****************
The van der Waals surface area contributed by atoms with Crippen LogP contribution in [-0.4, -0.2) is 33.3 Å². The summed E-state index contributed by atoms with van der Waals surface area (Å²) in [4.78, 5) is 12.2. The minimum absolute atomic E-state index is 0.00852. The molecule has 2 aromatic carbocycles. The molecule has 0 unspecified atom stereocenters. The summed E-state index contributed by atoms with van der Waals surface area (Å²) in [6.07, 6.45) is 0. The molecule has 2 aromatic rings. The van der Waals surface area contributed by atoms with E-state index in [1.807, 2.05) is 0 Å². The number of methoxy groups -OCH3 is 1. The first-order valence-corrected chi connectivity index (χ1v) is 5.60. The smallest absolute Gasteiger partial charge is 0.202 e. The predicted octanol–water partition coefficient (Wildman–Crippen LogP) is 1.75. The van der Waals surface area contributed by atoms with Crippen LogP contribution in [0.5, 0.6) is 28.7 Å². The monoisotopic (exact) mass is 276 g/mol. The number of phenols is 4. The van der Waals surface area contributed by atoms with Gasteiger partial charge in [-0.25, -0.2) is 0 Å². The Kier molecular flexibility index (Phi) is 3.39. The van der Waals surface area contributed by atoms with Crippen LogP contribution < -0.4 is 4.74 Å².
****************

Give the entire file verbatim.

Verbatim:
The van der Waals surface area contributed by atoms with Crippen LogP contribution in [-0.4, -0.2) is 33.3 Å². The summed E-state index contributed by atoms with van der Waals surface area (Å²) in [4.78, 5) is 12.2. The minimum absolute atomic E-state index is 0.00852. The molecule has 2 aromatic carbocycles. The molecule has 0 unspecified atom stereocenters. The summed E-state index contributed by atoms with van der Waals surface area (Å²) in [6.07, 6.45) is 0. The molecule has 2 aromatic rings. The van der Waals surface area contributed by atoms with E-state index in [1.807, 2.05) is 0 Å². The number of methoxy groups -OCH3 is 1. The first-order valence-corrected chi connectivity index (χ1v) is 5.60. The smallest absolute Gasteiger partial charge is 0.202 e. The predicted octanol–water partition coefficient (Wildman–Crippen LogP) is 1.75. The van der Waals surface area contributed by atoms with Crippen LogP contribution in [0.5, 0.6) is 28.7 Å². The monoisotopic (exact) mass is 276 g/mol. The number of phenols is 4. The van der Waals surface area contributed by atoms with Gasteiger partial charge in [-0.25, -0.2) is 0 Å². The Kier molecular flexibility index (Phi) is 3.39. The van der Waals surface area contributed by atoms with Crippen LogP contribution < -0.4 is 4.74 Å².